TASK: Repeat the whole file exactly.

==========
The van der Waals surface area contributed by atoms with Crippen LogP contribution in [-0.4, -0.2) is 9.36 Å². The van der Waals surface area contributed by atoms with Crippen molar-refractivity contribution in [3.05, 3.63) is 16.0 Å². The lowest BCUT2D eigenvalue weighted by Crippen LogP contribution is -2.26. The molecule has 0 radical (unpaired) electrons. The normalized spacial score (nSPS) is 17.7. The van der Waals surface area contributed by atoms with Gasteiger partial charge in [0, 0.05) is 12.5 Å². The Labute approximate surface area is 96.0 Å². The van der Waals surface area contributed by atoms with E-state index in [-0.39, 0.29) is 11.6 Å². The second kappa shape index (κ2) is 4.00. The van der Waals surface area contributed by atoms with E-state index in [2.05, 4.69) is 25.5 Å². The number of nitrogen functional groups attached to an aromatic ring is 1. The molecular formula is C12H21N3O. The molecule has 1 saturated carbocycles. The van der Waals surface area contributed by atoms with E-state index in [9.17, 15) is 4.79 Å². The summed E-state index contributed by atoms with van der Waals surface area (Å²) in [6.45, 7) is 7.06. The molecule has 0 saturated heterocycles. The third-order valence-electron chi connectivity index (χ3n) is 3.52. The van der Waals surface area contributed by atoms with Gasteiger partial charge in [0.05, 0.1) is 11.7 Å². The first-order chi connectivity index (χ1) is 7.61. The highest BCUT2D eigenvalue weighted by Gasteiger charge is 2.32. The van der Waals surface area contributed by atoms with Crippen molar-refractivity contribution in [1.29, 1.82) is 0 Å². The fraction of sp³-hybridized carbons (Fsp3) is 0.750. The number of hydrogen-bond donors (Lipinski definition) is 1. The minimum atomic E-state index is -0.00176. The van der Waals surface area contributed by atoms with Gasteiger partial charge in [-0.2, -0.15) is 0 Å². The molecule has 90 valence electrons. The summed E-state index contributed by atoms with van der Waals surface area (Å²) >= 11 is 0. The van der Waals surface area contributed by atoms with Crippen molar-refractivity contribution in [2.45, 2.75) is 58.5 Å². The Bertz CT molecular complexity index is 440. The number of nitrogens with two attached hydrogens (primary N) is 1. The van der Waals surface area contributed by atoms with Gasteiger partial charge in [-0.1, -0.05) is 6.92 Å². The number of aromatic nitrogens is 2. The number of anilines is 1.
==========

The van der Waals surface area contributed by atoms with Crippen LogP contribution in [-0.4, -0.2) is 9.36 Å². The van der Waals surface area contributed by atoms with Crippen molar-refractivity contribution in [3.05, 3.63) is 16.0 Å². The lowest BCUT2D eigenvalue weighted by Crippen LogP contribution is -2.26. The molecule has 0 radical (unpaired) electrons. The normalized spacial score (nSPS) is 17.7. The van der Waals surface area contributed by atoms with Gasteiger partial charge in [0, 0.05) is 12.5 Å². The Labute approximate surface area is 96.0 Å². The van der Waals surface area contributed by atoms with E-state index in [-0.39, 0.29) is 11.6 Å². The second kappa shape index (κ2) is 4.00. The van der Waals surface area contributed by atoms with E-state index in [2.05, 4.69) is 25.5 Å². The number of nitrogen functional groups attached to an aromatic ring is 1. The molecular formula is C12H21N3O. The molecule has 1 saturated carbocycles. The van der Waals surface area contributed by atoms with E-state index in [9.17, 15) is 4.79 Å². The summed E-state index contributed by atoms with van der Waals surface area (Å²) in [6.45, 7) is 7.06. The molecule has 0 saturated heterocycles. The third-order valence-electron chi connectivity index (χ3n) is 3.52. The van der Waals surface area contributed by atoms with Gasteiger partial charge in [0.05, 0.1) is 11.7 Å². The first-order chi connectivity index (χ1) is 7.61. The highest BCUT2D eigenvalue weighted by Gasteiger charge is 2.32. The van der Waals surface area contributed by atoms with Crippen molar-refractivity contribution in [1.29, 1.82) is 0 Å². The fraction of sp³-hybridized carbons (Fsp3) is 0.750. The number of hydrogen-bond donors (Lipinski definition) is 1. The minimum atomic E-state index is -0.00176. The van der Waals surface area contributed by atoms with Gasteiger partial charge in [-0.2, -0.15) is 0 Å². The molecule has 90 valence electrons. The summed E-state index contributed by atoms with van der Waals surface area (Å²) >= 11 is 0. The van der Waals surface area contributed by atoms with Crippen molar-refractivity contribution in [2.45, 2.75) is 58.5 Å². The Bertz CT molecular complexity index is 440. The number of nitrogens with two attached hydrogens (primary N) is 1. The van der Waals surface area contributed by atoms with Gasteiger partial charge in [-0.1, -0.05) is 6.92 Å². The number of aromatic nitrogens is 2. The number of anilines is 1.